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Construction Law Authority / Procurement  / Local Preference in Procurement

Local Preference in Procurement

When evaluating procurement specifications, bidders and proposers want to look for every advantage they can get. One frequent specification that they may be able to take advantage of is the Local Preference. The Local Preference is usually set forth in statutes or a local agency’s code, and/or in the agency’s solicitations. Generally, the Local Preference provides an advantage for bidders or proposers which maintain headquarters or a permanent place of business in agency’s local area. For example, a bidder may be able to qualify for a Local Preference in a county if it had a permanent place of business in that county. 

Often, the Local Preference rules will require the bidder to maintain a local office for a specified time period before the solicitation was issued, in order to qualify for the Local Preference for that project. Further, bidders or proposers may be required to submit proof to that agency verifying the local address. This may include the lease or ownership paperwork for the location, or a business tax receipt.

Here’s how the Local Preference works. Suppose a county in Florida has a Local Preference ordinance which says bidders with a permanent place of business in the county will enjoy a 5% preference during the bid evaluation. The County issues a solicitation seeking the lowest responsive and responsible bid. The bids are submitted and evaluated, and the lowest bid is from the ABC Corporation for $100,000. ABC Corp. is located outside the County. The second lowest bidder, XYZ Corporation, submitted a bid for $104,000, but it has a permanent place of business in the County and qualifies for the Local Preference.

XYZ will actually get the recommended award, even though its bid is $4,000 higher than ABC’s. Since XYZ is a local business, a 5% discount will be applied to its bid during the evaluation process, reducing it to $98,800. That means for evaluation purposes, its $1,200 less than ABC’s bid. This does not mean, however, that the value of XYZ’s bid is actually reduced; this is only for the evaluation. If the County enters into a contract with XYZ, it will be for $104,000. Thus, local businesses should seek to take advantage of Local Preference ordinances or specifications whenever possible.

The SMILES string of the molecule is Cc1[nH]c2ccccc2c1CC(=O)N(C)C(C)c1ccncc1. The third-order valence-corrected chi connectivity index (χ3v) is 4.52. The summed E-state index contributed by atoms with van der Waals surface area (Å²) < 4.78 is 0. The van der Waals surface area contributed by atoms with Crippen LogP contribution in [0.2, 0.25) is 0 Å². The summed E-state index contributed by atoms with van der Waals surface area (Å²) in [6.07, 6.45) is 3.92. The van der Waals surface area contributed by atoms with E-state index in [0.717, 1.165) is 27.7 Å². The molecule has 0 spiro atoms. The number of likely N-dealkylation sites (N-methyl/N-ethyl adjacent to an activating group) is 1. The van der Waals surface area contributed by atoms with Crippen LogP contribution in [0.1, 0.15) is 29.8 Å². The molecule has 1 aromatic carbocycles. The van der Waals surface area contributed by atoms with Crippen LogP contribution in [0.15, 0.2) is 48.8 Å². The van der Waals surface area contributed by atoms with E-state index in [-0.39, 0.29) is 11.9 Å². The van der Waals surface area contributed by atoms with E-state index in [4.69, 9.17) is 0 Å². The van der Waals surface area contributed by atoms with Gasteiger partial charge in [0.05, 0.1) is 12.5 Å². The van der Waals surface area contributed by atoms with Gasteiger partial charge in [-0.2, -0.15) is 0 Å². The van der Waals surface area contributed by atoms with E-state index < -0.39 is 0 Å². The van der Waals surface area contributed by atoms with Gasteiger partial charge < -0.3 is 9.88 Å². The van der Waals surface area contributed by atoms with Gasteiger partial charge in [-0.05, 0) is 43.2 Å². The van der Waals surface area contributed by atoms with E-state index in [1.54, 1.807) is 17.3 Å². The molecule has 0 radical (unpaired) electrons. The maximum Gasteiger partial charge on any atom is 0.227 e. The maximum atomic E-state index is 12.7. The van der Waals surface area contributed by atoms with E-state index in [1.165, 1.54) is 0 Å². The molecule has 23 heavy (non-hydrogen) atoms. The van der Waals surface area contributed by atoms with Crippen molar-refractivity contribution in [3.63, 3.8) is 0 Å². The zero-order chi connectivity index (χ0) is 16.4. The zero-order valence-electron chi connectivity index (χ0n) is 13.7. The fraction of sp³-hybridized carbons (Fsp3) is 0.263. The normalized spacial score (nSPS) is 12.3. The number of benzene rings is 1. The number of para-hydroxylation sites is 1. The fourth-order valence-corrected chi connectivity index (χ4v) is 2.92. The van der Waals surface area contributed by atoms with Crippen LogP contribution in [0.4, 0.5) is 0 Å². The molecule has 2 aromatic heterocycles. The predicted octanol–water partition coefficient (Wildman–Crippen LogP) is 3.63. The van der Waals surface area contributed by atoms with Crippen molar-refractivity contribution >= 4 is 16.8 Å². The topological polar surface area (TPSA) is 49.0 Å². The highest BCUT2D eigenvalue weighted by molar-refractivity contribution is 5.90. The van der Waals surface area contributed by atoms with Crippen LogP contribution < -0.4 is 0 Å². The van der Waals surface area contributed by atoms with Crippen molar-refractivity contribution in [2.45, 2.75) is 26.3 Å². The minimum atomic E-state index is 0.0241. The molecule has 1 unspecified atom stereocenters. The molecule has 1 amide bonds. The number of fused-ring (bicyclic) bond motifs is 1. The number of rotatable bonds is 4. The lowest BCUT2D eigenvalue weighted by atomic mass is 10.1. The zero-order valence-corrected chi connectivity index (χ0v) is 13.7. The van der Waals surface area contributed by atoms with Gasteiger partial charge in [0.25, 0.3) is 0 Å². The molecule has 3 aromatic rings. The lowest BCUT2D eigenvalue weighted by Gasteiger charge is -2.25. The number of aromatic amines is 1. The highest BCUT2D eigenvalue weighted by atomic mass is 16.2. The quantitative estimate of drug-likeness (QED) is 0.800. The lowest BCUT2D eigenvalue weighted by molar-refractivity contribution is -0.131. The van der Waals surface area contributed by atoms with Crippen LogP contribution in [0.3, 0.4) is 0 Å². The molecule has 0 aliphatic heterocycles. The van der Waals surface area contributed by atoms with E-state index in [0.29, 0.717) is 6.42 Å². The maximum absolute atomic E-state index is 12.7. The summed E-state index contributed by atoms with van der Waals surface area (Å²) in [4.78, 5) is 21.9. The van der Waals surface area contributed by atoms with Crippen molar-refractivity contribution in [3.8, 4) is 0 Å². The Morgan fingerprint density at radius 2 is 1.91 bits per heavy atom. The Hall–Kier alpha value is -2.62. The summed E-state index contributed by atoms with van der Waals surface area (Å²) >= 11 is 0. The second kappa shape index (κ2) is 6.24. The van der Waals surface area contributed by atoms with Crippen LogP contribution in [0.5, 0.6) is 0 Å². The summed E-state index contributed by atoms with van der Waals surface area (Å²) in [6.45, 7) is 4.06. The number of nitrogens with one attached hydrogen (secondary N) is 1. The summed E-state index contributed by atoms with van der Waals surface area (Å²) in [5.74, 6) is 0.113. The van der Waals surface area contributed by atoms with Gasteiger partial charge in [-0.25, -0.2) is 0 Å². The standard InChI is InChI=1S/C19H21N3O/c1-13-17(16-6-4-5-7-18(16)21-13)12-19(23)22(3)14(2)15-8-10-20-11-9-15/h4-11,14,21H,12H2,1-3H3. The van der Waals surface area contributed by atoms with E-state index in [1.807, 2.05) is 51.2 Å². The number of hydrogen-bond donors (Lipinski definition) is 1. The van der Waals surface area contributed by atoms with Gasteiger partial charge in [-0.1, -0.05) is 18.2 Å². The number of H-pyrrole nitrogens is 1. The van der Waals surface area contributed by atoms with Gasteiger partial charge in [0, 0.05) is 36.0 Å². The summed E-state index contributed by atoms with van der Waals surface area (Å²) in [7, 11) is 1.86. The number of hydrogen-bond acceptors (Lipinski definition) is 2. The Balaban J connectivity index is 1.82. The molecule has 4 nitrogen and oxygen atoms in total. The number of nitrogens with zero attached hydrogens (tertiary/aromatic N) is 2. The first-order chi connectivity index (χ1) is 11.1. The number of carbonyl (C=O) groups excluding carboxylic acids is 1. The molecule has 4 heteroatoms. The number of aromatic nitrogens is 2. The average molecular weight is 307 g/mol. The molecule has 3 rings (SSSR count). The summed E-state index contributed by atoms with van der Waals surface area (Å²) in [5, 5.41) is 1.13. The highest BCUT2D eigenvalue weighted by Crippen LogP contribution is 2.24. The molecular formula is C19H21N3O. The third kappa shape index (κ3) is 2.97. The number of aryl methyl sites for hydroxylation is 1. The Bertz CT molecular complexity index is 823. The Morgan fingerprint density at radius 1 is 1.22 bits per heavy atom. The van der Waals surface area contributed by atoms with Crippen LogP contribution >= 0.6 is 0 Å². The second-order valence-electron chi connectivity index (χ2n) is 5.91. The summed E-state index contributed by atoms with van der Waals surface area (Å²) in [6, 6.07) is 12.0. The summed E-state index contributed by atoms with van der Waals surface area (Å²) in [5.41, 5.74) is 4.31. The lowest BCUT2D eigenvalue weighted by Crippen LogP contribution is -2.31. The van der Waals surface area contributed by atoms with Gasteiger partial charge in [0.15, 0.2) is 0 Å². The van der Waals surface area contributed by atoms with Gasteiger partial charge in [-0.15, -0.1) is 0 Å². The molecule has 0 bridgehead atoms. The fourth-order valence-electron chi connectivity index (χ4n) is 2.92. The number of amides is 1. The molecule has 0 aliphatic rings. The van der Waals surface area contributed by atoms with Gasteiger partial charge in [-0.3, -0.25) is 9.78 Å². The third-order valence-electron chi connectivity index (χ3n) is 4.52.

Mark J. Stempler

Mark Stempler

Mr. Stempler focuses his practice in the areas of construction litigation, government bid protests, and civil litigation. He is Board Certified by the Florida Bar in Construction Law, and is certified as a LEED Green Associate by the United States Green Building Council. He represents clients in commercial and residential construction lawsuits, involving defects, delays, contractual disputes, mold claims, liens and lien disputes, bond claims, and insurance disputes. Clients include owners, developers, general contractors, subcontractors, design professionals, sureties, and manufacturers.

1 Comment

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    Dave Gotwalt

    Reply February 5, 2013 4:06 pm

    The description above is how I see and understand most local preference ordinances to be written.

    What about a County that allows the higher local bidder to match the lower non-local bidder? The higher local bidder is given the lower non-local bid amount to match no matter how much higher the local bidder is. Giving my lower non-local bid amount out to the higher local bidder seems unfair to me (I understand these are public bids).

    RESPONSE – The Florida Attorney General’s office has opined that it is permissible to give a preference to local bidders in the form of a percentage reduction in the contract price. The rationale is that if the local bidder is close to the price of the top-ranked non-local bidder, the local bidder should get a benefit. It is questionable whether local preference the right to match is allowable for any value. An analysis of the County’s rules and a cross-referance with Florida law would be required to further analyze this County’s local preference program.

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